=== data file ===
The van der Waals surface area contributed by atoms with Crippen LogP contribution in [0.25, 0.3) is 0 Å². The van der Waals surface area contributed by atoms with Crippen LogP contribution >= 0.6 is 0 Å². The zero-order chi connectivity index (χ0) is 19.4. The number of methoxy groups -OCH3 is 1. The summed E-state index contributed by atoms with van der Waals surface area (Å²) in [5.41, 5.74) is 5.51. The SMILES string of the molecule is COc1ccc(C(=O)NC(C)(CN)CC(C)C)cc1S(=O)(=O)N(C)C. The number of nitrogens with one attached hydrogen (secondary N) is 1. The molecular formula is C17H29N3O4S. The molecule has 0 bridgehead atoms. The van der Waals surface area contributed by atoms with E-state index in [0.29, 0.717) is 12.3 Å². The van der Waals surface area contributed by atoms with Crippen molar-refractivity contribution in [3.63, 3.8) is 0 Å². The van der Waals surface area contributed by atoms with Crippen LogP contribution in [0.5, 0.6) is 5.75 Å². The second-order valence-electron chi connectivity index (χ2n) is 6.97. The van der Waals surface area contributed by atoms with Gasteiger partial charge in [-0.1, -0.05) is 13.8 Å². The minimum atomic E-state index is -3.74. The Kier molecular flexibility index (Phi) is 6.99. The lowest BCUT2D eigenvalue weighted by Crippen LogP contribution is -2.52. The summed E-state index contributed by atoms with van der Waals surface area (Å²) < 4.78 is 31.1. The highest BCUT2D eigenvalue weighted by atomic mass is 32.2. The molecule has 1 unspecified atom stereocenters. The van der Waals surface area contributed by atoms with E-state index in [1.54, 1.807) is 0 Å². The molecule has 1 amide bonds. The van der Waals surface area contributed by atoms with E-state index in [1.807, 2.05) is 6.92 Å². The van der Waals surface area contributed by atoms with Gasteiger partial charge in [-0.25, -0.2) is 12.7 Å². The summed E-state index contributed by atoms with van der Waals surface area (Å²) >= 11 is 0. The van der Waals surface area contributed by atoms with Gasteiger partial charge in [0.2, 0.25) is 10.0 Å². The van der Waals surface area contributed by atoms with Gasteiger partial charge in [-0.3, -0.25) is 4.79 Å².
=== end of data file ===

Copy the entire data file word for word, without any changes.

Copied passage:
The van der Waals surface area contributed by atoms with Crippen LogP contribution in [0.25, 0.3) is 0 Å². The van der Waals surface area contributed by atoms with Crippen LogP contribution >= 0.6 is 0 Å². The zero-order chi connectivity index (χ0) is 19.4. The number of methoxy groups -OCH3 is 1. The summed E-state index contributed by atoms with van der Waals surface area (Å²) in [5.41, 5.74) is 5.51. The SMILES string of the molecule is COc1ccc(C(=O)NC(C)(CN)CC(C)C)cc1S(=O)(=O)N(C)C. The number of nitrogens with one attached hydrogen (secondary N) is 1. The molecular formula is C17H29N3O4S. The molecule has 0 bridgehead atoms. The van der Waals surface area contributed by atoms with E-state index in [0.29, 0.717) is 12.3 Å². The van der Waals surface area contributed by atoms with Crippen molar-refractivity contribution in [3.63, 3.8) is 0 Å². The van der Waals surface area contributed by atoms with Crippen LogP contribution in [0.5, 0.6) is 5.75 Å². The second-order valence-electron chi connectivity index (χ2n) is 6.97. The van der Waals surface area contributed by atoms with Gasteiger partial charge in [-0.1, -0.05) is 13.8 Å². The minimum atomic E-state index is -3.74. The Kier molecular flexibility index (Phi) is 6.99. The lowest BCUT2D eigenvalue weighted by Crippen LogP contribution is -2.52. The summed E-state index contributed by atoms with van der Waals surface area (Å²) < 4.78 is 31.1. The highest BCUT2D eigenvalue weighted by atomic mass is 32.2. The molecule has 1 unspecified atom stereocenters. The van der Waals surface area contributed by atoms with E-state index in [1.54, 1.807) is 0 Å². The molecule has 1 amide bonds. The van der Waals surface area contributed by atoms with E-state index in [1.807, 2.05) is 6.92 Å². The van der Waals surface area contributed by atoms with Gasteiger partial charge in [-0.25, -0.2) is 12.7 Å². The summed E-state index contributed by atoms with van der Waals surface area (Å²) >= 11 is 0. The van der Waals surface area contributed by atoms with Gasteiger partial charge in [0.2, 0.25) is 10.0 Å². The van der Waals surface area contributed by atoms with Gasteiger partial charge in [-0.3, -0.25) is 4.79 Å².